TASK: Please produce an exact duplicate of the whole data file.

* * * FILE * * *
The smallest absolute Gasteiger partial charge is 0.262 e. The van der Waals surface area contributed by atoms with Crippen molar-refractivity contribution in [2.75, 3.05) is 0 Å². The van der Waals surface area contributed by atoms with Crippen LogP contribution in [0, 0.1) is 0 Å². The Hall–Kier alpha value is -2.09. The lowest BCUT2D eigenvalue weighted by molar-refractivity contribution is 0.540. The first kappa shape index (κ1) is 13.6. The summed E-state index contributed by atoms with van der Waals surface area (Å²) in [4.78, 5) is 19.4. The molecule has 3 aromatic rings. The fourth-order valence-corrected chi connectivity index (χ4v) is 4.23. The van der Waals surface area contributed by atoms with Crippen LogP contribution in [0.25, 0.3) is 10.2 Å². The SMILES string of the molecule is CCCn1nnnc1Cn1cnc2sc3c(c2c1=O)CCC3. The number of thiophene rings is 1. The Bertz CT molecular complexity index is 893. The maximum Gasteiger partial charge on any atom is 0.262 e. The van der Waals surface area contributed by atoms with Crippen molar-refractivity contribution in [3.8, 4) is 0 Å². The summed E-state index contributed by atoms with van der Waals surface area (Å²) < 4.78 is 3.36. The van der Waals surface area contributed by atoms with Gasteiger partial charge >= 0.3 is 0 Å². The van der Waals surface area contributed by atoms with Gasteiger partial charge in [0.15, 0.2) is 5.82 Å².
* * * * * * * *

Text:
The smallest absolute Gasteiger partial charge is 0.262 e. The van der Waals surface area contributed by atoms with Crippen molar-refractivity contribution in [2.75, 3.05) is 0 Å². The van der Waals surface area contributed by atoms with Crippen LogP contribution in [0, 0.1) is 0 Å². The Hall–Kier alpha value is -2.09. The lowest BCUT2D eigenvalue weighted by molar-refractivity contribution is 0.540. The first kappa shape index (κ1) is 13.6. The summed E-state index contributed by atoms with van der Waals surface area (Å²) in [4.78, 5) is 19.4. The molecule has 3 aromatic rings. The fourth-order valence-corrected chi connectivity index (χ4v) is 4.23. The van der Waals surface area contributed by atoms with Crippen LogP contribution in [0.25, 0.3) is 10.2 Å². The SMILES string of the molecule is CCCn1nnnc1Cn1cnc2sc3c(c2c1=O)CCC3. The number of thiophene rings is 1. The Bertz CT molecular complexity index is 893. The maximum Gasteiger partial charge on any atom is 0.262 e. The van der Waals surface area contributed by atoms with Crippen molar-refractivity contribution in [3.8, 4) is 0 Å². The summed E-state index contributed by atoms with van der Waals surface area (Å²) < 4.78 is 3.36. The van der Waals surface area contributed by atoms with Gasteiger partial charge >= 0.3 is 0 Å². The van der Waals surface area contributed by atoms with Gasteiger partial charge in [0.15, 0.2) is 5.82 Å².